the German troops and had a damaging morale effect on them.

On the afternoon of 27 June, 122-mm field howitzers also joined in the battle from the area around Terespol. Immediately afterward, Russian infantry attacked all along the front in several waves in an effort to force a breakthrough and to bring about a decision. In this attack, several Russian artillery observers along with wire sections which were stringing wire abreast of the attackers were clearly identified in the leading waves of the infantry. Whether still more artillery observers were advancing in the following waves of this typical Russian infantry attack remained unknown, but it appeared likely. The use of wiro sections in the leading wave of attack shows clearly that the Russian divisional artillery had no radio telephones at that time.

During this engagement there was no attempt to concentrate the fire of more than one battery, let alone that of several battalions. In all cases, batteries adjusted by the bracketing method, and even though, in some instances, they fired at two adjacent targets, their fire was not synchronized.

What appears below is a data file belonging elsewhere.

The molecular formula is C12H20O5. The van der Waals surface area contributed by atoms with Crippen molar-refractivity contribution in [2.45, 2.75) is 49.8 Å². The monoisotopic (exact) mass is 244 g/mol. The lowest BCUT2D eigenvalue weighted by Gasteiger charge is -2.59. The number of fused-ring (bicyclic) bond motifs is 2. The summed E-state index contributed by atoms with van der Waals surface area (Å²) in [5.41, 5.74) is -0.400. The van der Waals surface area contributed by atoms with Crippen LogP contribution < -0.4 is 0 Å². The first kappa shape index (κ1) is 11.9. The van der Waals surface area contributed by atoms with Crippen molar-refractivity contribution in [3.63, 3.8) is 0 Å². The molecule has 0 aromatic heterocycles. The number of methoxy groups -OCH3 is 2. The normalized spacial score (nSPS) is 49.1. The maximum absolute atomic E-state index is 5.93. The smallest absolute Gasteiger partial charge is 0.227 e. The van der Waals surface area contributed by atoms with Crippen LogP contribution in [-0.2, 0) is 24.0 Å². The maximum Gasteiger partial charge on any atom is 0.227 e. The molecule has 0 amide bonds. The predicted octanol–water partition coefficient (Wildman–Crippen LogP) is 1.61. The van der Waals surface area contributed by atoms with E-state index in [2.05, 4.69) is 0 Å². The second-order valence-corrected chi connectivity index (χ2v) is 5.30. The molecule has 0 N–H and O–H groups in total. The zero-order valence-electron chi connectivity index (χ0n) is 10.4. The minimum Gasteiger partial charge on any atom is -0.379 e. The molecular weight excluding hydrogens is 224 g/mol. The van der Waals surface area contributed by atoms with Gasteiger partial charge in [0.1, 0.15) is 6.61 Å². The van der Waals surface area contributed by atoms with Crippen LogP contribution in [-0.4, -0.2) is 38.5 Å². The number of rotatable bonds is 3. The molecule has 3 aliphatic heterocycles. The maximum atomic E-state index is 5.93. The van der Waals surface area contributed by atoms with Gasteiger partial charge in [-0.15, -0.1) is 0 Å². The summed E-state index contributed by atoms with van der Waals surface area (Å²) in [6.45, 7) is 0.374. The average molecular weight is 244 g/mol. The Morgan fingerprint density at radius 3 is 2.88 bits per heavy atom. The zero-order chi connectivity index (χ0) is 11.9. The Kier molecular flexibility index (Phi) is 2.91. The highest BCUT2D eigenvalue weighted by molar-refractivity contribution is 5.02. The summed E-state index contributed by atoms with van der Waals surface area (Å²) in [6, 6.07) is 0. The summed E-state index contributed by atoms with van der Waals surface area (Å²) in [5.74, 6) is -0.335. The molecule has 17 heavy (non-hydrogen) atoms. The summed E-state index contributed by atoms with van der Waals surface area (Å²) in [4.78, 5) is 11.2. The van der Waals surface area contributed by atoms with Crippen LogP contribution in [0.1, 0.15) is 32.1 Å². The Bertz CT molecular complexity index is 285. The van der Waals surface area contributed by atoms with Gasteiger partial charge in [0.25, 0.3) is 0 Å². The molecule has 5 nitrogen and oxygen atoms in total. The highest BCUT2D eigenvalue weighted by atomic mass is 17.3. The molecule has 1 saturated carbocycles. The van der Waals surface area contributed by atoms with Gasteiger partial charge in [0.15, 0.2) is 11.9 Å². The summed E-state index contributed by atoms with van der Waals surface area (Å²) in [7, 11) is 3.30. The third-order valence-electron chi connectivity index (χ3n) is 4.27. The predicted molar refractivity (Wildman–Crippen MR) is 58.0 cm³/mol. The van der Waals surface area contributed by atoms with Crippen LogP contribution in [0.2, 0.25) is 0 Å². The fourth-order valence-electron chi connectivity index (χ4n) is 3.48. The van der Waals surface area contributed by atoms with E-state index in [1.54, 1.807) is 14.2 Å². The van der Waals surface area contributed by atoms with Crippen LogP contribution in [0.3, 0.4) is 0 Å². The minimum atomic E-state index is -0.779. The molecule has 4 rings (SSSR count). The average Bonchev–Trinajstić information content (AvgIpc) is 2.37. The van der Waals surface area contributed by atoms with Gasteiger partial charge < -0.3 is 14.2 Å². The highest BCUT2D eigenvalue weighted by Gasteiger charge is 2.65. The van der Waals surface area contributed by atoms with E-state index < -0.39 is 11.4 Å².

The amount of ammunition employed in this fighting fluctuated greatly and gradually decreased on the evening of 27 June, As it grew darker, the artillery fire ceased; the nocturnal harassing fire which the Germans had anticipated, at least against the villages they were occupying, did not come. Neither were the concealed positions of the German artillery taken under systematic fire; only a few projectiles fell in the vicinity of the positions, apparently because the Russian divisional artillery had no sound-ranging instruments at that time.